New Science Magazine Shakes Up Publishing Model
Nautilus breaks frequency and format rules.
Nautilus, a new science, philosophy and culture fusion publication that launched this week, is breaking all of the traditional publishing rules around content, distribution and sales.
“Every month we’ll take a single science topic and explore it from multiple disciplines, both within and outside of the sciences,” says John Steele, publisher of Nautilus. “Our first one is human uniqueness, so we’re exploring it from different scientific disciplines, as well as from the point of view of philosophy, psychology, sociology and theology.”
In addition to exploring a single monthly topic through multiple disciplines, the new brand is exploring multiple content formats, including long-form essays, shorter articles, interviews, interactive data pieces and fiction stories—all with the idea of providing a variety of access points into that topic.
Steele says the magazine will be rolled out in print on a quarterly basis beginning in September with an initial run of 5,000. In the meantime, every month a new topic area will be introduced online, with a new topic “chapter” uploaded every Thursday—a chapter takes a deeper dive into the month’s topic, exploring it through the multidisciplinary eye of humanities.
With the launch, the full issue is available on the magazine’s website, Nautil.us, instead of being rolled out slowly every Thursday. The publisher is also working to expand the brand’s presence, making it available on as many channels as possible.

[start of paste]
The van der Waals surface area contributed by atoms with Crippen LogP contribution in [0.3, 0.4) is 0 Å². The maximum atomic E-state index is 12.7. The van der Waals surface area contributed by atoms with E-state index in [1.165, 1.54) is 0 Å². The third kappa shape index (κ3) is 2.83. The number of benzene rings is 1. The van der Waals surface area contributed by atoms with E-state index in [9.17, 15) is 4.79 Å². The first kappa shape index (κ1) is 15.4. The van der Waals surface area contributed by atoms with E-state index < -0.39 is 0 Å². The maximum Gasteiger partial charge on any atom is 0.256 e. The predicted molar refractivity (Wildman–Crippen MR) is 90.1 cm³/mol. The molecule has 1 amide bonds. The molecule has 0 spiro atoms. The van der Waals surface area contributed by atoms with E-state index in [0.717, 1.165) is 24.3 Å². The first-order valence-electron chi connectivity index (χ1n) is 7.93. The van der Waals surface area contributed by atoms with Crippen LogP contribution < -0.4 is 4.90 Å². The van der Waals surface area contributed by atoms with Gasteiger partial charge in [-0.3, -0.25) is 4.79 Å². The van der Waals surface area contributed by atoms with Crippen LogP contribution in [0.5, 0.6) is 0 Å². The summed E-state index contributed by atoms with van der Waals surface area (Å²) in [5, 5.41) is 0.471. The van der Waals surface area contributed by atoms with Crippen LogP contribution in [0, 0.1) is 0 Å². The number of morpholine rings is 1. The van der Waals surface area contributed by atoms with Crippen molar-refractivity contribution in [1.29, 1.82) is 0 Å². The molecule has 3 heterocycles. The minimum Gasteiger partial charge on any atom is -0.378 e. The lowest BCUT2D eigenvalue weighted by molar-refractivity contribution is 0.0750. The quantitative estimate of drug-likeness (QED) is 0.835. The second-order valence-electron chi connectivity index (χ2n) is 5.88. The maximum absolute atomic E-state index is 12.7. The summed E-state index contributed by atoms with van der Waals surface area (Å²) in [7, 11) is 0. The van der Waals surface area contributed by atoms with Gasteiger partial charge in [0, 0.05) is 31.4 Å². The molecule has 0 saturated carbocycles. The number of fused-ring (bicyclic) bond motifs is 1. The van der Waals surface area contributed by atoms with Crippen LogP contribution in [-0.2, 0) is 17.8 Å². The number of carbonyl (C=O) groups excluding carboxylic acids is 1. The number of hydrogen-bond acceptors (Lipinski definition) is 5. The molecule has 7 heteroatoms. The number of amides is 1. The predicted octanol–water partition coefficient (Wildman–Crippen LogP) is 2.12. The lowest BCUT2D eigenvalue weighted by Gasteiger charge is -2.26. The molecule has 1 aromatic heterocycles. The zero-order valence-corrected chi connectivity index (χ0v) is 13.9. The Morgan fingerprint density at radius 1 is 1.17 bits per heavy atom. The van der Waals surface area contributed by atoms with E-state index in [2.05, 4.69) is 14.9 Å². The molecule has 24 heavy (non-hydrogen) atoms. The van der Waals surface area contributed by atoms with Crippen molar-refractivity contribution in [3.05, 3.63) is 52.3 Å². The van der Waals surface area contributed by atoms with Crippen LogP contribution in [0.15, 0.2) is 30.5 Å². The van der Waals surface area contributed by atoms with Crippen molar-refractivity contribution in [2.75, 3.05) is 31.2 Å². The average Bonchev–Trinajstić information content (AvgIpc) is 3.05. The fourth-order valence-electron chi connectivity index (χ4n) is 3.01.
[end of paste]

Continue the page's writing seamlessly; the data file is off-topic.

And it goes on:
“The idea is to make it available everywhere—we’re in the process of getting approved at the iTunes store, and we’ll try to sell articles with Amazon Kindle Singles to try and spread the content as far and wide as we can,” he says.
The business model for Nautilus is evolving. Right now, online content will be made available for free, and the publisher is working to bring in paid advertisers to the print magazine and website, and will be monetizing additional content that is available through both physical and digital newsstands. Nautilus was launched with financial support from a John Templeton Foundation grant, and some banner ads from educational institutions, like Santa Fe University, are already online.
The magazine currently has a staff of 12 and pulled from different corners of the industry—when Discover magazine announced it would move to Wisconsin from New York, for example, two displaced editors joined on with Nautilus, as did a journalist from Nature Nanotechnology.
“In traditional media, the Internet was always used as a marketing tool for the print product and we’re trying to reverse engineer that,” adds Steele. “We’re primarily online because it gives us an opportunity to utilize all of the tools the Internet has to offer, but we do want to have print because it’s a great marketing tool—people love to have a print magazine.”